The scope jogged north in the DEC direction about 110 pixels, or about 2.4' at my image scale.  I'm using a 130GTX with a QuadTCC and QHY268M camera and everything is using screwed connections and seems tight.  I've never seen this kind of movement in my images before that didn't involve bumping the pier, but it was still 20 minutes from the meridian and the images after this look fine.  I'm not sure what in the optical train would suddenly shift.  I reviewed the security camera footage in the observatory and I did see any external movement on the scope like cables shifting or anything.

I didn't see anything obvious in the APCC log, but most of what's in there is greek to me.

Alex


Re: aurora borealis over Clear Alaska

Robert Berta
 

Nice photo of Northern Lights. Here in Michigan we do get some nice Aurora photos also. With the increase in solar activity I have been enjoying doing day time Ha imaging....best of it is....no mosquitoes!  This was taken through my 80mm refractor using a Day Star Quark Ha Chromosphere version. The capture was with Sharp Cap for 2000 frames which were than aligned and combined in Auto Stakkert and than output into PS for tweaking and colorizing. Camera is a Player Once Neptune mono camera. While I have a AP 900 and 1100 mount, the exposures are so short that you don't need more than a simple tracking unguided mount. In this case it was an Ioptron Mini Tower Pro (ALT/AZ). I am primarily a night time astrophotographer but here in Michigan we have a lot more clear sunny days than good clear nights ;-(  It also gives me more hours in the day to image.




Re: Unexpected mount movement

Roland Christen
 

Maybe the scope jogged a bit, or the camera assembly? Sudden shift of camera or optics or mirror shifting sideways will do this. Check all your mechanical connections. Did you check the APCC logs to see if anything is amiss? If it did not issue a move command then it may not be a mount movement since APCC keeps track of the mount position at all times.

Roland

-----Original Message-----
From: Alex <groups@...>
To: main@ap-gto.groups.io
Sent: Tue, Oct 12, 2021 2:08 pm
Subject: [ap-gto] Unexpected mount movement

I had a strange hiccup in one of my subs last night and was wondering if anyone has a suggestion of what may have happened.  I was imaging the horse head nebula, and during one of the subs, it looks like the mount jogged a bit.  The mount is an 1100 with absolute encoders and I’m using a pointing model with APCC pro 1.9.11.  I’m not guiding.



This movement was about 2.4’ in dec.  Judging by the equal brightness of the double stars, it appears this happened right in the middle of the 2 minute sub.  Looking at the SGP logs doesn’t show anything amiss.  The sub immediately before and after look fine other than the later subs are shifted.  This happens around 20 minutes before the meridian flip, which occurred normally.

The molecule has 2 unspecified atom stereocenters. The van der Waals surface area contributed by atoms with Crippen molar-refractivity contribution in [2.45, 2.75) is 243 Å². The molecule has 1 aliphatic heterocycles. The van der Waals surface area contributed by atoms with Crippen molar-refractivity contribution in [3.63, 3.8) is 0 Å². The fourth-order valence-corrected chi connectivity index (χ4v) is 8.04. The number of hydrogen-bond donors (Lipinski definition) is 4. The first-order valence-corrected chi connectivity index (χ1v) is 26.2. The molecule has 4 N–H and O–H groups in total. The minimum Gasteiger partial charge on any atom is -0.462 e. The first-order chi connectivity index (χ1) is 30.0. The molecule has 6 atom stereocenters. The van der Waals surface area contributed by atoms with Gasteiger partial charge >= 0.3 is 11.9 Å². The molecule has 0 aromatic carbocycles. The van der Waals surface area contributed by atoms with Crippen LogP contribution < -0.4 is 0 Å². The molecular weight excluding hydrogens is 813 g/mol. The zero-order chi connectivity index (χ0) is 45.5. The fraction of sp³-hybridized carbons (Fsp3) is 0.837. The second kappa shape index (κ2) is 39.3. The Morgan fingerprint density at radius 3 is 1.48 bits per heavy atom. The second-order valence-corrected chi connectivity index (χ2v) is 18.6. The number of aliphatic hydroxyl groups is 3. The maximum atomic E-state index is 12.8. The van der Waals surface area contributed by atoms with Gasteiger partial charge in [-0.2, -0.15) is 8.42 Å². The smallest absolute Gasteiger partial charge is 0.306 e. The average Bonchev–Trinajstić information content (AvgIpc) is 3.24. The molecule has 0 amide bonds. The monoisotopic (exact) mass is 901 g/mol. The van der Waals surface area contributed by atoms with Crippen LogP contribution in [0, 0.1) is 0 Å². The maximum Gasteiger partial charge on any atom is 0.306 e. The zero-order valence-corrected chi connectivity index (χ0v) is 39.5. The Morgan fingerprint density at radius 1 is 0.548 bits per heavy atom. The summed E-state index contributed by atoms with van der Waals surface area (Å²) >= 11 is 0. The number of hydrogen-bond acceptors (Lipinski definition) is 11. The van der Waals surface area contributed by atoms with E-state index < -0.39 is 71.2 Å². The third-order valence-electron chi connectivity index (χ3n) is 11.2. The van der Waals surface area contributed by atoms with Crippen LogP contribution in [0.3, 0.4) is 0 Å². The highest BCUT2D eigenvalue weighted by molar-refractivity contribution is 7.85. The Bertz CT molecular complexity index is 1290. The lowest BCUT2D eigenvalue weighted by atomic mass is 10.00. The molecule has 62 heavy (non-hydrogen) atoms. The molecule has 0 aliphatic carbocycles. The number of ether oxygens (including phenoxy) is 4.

Here is the APCC log file.  The exposure happened from 5:04:40 to 5:06:40, so I'd imagine the jog happened around 5:05:40 or so.

https://www.icloud.com/iclouddrive/0zFY_hvutFstb4z8F1XYlgm0w#APCC-2021-10-12-015143

And here's the offending sub.

https://www.icloud.com/iclouddrive/0KLHzvpcidYyds0Ueh3g-rnrA#horsehead_120sec_1x1_-5C_gain_0_L_frame11





--
Roland Christen
Astro-Physics


Re: Unexpected mount movement

Roland Christen
 

RA is which way? Left to right perhaps?

Roland

-----Original Message-----
From: Alex <groups@...>
To: main@ap-gto.groups.io
Sent: Tue, Oct 12, 2021 2:08 pm
Subject: [ap-gto] Unexpected mount movement

I had a strange hiccup in one of my subs last night and was wondering if anyone has a suggestion of what may have happened.  I was imaging the horse head nebula, and during one of the subs, it looks like the mount jogged a bit.  The mount is an 1100 with absolute encoders and I’m using a pointing model with APCC pro 1.9.11.  I’m not guiding.



This movement was about 2.4’ in dec.  Judging by the equal brightness of the double stars, it appears this happened right in the middle of the 2 minute sub.  Looking at the SGP logs doesn’t show anything amiss.  The sub immediately before and after look fine other than the later subs are shifted.  This happens around 20 minutes before the meridian flip, which occurred normally.

Here is the APCC log file.  The exposure happened from 5:04:40 to 5:06:40, so I'd imagine the jog happened around 5:05:40 or so.

https://www.icloud.com/iclouddrive/0zFY_hvutFstb4z8F1XYlgm0w#APCC-2021-10-12-015143

And here's the offending sub.

https://www.icloud.com/iclouddrive/0KLHzvpcidYyds0Ueh3g-rnrA#horsehead_120sec_1x1_-5C_gain_0_L_frame11





--
Roland Christen
Astro-Physics


Re: aurora borealis over Clear Alaska

Luca Marinelli
 

That’s so cool! Seeing an aurora light show is on my bucket list.

 

Thanks for sharing, Eric!

 

Luca

 

 

From: main@ap-gto.groups.io <main@ap-gto.groups.io> On Behalf Of Eric Weiner via groups.io